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Veiled Security by Carolyn LeVine Topol

Veiled Security (2009)

by Carolyn LeVine Topol

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Recently added bypfodge, elisa.rolle



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I believe that this is the first novel by this author and in a way, it's like the author grew with her book. The story is a mix of originality and common situations that take unexpected twist; the style is, at first a bit tentative, some dialogues, especially between the lovers, aren't so smooth, but this feeling soon vanishes, it seems like the author took confidence in what she was doing, like a sixteen years old with his new license and car, who discovers at the first highway that he likes to run and that he is better than a Nascar pilot.

There is a bit of Great Expectation, of La Bohemme and Romeo and Juliet, all mixed together: Del and Joey met at college and fall in love; they behave like two good boys and ended college but now they want to have their chance in life, Joey in writing songs and Del in singing them on stage. Del is a mix of bohemmien innocence and practical heart: he is from a very wealthy family, he could have a simple and perfect life at home, but he decides to go living in a one room apartment in NYC with his male lover. But he is not so reckless to not knowing that they need money to live, and so Del is also accepting a job in the financial world of Manhattan.

The first months are both wonderful than stressful: Joey and Del are playing little house, with Joey in the role of the small wife... and here a bit of the light humor that permeates all the novel comes out, Joey is at the opposite of the perfect housewife, more he is the dominant lover in the relationship, and so seeing him playing the role of 'wife' is at the same time sweet but also comic. Then there is the contradiction that is Del: by day a white collar worker, by night a female impersonator by the name of Venus; basically Del is still trying to really coming out, and Venus serves him to stay a little more in the closet. Dressed as Venus he is altered beyond recognition, and so maybe he can also lie to himself, pretending that he is not the gay son who crashed his parents expectation.

The parents are another nice element of the story, and one of those unexepected turns I was saying; I don't want to give up the story, enough to say that, instead of the usual angst evolution, with a lot of tears and guilty feelings, the author decides to give them a nice push towards a light resolution of the issue. Pay attention to the father and how his role evolves, or maybe, how the different perspective can read the same man in different ways.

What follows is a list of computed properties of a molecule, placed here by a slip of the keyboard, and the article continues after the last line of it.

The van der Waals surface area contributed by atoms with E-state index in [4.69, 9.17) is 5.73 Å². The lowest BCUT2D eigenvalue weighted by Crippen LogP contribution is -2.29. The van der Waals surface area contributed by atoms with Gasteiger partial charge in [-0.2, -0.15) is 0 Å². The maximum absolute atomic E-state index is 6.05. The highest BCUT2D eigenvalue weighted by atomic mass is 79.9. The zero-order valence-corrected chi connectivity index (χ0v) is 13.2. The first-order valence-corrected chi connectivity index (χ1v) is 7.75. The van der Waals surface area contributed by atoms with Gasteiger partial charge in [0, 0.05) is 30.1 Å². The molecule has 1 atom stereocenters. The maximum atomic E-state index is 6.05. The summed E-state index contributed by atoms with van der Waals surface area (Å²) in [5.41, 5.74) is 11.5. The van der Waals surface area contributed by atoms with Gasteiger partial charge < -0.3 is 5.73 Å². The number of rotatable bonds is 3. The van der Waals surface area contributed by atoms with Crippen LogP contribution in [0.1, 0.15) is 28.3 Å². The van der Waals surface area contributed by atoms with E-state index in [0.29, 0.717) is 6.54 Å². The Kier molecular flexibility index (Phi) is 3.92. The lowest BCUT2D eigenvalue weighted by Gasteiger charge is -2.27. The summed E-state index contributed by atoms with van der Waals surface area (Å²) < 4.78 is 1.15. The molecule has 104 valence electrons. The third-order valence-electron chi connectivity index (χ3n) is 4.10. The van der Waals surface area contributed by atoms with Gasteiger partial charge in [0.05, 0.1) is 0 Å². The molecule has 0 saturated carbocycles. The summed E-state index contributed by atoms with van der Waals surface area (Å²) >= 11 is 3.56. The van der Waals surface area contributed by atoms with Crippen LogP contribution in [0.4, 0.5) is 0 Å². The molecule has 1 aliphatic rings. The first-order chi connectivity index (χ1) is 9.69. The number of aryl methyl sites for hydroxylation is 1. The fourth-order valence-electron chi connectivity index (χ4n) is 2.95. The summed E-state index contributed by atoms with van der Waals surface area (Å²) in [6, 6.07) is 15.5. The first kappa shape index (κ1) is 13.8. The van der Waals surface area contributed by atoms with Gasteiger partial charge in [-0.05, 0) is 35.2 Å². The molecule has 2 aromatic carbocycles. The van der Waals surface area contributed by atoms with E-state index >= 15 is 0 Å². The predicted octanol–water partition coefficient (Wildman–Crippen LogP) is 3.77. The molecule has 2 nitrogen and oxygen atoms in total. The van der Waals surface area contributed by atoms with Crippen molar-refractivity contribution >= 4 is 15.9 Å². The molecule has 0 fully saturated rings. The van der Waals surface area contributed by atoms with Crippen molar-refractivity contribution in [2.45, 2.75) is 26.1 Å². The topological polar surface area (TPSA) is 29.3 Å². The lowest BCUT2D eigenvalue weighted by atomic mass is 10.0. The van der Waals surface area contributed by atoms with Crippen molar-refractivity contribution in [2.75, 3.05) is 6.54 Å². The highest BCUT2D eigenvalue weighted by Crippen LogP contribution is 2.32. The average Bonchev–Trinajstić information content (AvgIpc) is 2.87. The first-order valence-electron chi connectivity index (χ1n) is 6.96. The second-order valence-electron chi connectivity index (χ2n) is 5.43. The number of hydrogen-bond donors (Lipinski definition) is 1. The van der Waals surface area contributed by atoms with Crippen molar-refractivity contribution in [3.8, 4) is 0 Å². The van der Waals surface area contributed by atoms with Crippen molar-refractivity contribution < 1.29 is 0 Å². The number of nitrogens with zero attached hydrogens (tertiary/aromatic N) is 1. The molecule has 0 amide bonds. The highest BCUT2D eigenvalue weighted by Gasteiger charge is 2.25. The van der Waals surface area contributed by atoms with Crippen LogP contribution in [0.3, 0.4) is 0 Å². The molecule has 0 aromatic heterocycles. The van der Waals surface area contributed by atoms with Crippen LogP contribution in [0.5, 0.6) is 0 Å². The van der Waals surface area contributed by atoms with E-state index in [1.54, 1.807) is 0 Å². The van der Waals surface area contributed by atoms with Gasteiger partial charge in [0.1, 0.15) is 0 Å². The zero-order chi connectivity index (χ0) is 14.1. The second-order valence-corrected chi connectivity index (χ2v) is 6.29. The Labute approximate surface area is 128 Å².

As I said, the second part of the novel is probably better, and one of the reason is that probably Joey comes out; he was always a nice character, but he was not 'strong' enough. He is the one who tries to set the rules of their relationship, but in the end he always follows what Del wants, it's enough for Del to pour a tears or two, and Joey is more than willing to step back from his firm position. In a way, even if Joey is the dominant lover, who really is the center of their relationship is Del. Lucky for the reader, and also for Del, Joey has the chance to be stronger, strong enough also for his lover when he needs him. Maybe also the chance to see their dreams of success come true, serves him to gain confidence.

For a first work, Veiled Security is quite nice, and I think that the author has the potential to write also some good comedy: even if this one was mainly a drama-contemporary romance, what I liked best was that, maybe unwilling, light side of it.

  elisa.rolle | Feb 24, 2010 |
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With warmest love and gratitude for the ongoing support of David, Jenn, Adam, and my wonderful critique group.
First words
Del stood in a sea of scarlet red caps and gowns, receiving congratulations from professors, friends, and acquaintances,his eyes searching for the one dark-haired, muscular figure who meant more to him than anyone else.
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(Click to show. Warning: May contain spoilers.)
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From Dreamspinner Press:Del Mathers and Joey Dixon have settled in the West Village of New York City, trying to launch their careers at a local and well-respected drag club. Del is balancing his devotion to his lover and his desire to perform on stage; his drag queen alter-ego, Venus, a bold and sultry chanteuse, exists to mask his identity because he's not out to his family. Joey, a gifted musician and lyricist, treasures Del as his inspiration, but he has his own frustrations and is hiding behind a series of conditions, throwing roadblocks into their uncertain path to complete and unconditional commitment. As if dealing with a faltering relationship and Del's overbearing parents isn't enough, Del and Joey face danger when a group of homophobic vigilantes starts targeting the gay community. All it takes is a moment's carelessness, and everything they have struggled to build could be destroyed. 
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